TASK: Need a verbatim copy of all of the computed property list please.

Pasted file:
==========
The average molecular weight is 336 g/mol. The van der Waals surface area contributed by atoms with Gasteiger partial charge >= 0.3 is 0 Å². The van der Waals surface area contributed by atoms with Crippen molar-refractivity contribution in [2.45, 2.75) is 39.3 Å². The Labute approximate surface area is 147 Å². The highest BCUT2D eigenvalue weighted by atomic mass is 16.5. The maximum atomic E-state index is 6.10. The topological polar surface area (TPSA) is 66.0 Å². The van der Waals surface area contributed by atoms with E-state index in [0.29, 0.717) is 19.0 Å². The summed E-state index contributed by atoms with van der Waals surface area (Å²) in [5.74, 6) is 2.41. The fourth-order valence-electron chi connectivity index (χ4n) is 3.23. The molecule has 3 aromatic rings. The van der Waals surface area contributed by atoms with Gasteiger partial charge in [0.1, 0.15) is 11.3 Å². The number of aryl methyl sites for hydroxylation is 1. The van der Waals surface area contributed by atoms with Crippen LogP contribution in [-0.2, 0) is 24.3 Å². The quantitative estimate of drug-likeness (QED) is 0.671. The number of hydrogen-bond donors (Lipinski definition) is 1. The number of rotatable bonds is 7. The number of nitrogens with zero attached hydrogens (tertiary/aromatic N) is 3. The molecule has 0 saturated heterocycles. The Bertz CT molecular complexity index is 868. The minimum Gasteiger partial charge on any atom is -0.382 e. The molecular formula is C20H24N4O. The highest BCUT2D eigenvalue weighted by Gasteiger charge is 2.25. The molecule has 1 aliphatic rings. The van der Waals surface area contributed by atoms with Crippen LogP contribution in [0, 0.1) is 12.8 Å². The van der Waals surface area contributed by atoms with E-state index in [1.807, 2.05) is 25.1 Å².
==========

The average molecular weight is 336 g/mol. The van der Waals surface area contributed by atoms with Gasteiger partial charge >= 0.3 is 0 Å². The van der Waals surface area contributed by atoms with Crippen molar-refractivity contribution in [2.45, 2.75) is 39.3 Å². The Labute approximate surface area is 147 Å². The highest BCUT2D eigenvalue weighted by atomic mass is 16.5. The maximum atomic E-state index is 6.10. The topological polar surface area (TPSA) is 66.0 Å². The van der Waals surface area contributed by atoms with E-state index in [0.29, 0.717) is 19.0 Å². The summed E-state index contributed by atoms with van der Waals surface area (Å²) in [5.74, 6) is 2.41. The fourth-order valence-electron chi connectivity index (χ4n) is 3.23. The molecule has 3 aromatic rings. The van der Waals surface area contributed by atoms with Gasteiger partial charge in [0.1, 0.15) is 11.3 Å². The number of aryl methyl sites for hydroxylation is 1. The van der Waals surface area contributed by atoms with Crippen LogP contribution in [-0.2, 0) is 24.3 Å². The quantitative estimate of drug-likeness (QED) is 0.671. The number of hydrogen-bond donors (Lipinski definition) is 1. The number of rotatable bonds is 7. The number of nitrogens with zero attached hydrogens (tertiary/aromatic N) is 3. The molecule has 0 saturated heterocycles. The Bertz CT molecular complexity index is 868. The minimum Gasteiger partial charge on any atom is -0.382 e. The molecular formula is C20H24N4O. The highest BCUT2D eigenvalue weighted by Gasteiger charge is 2.25. The molecule has 1 aliphatic rings. The van der Waals surface area contributed by atoms with Crippen LogP contribution in [0, 0.1) is 12.8 Å². The van der Waals surface area contributed by atoms with E-state index in [1.807, 2.05) is 25.1 Å².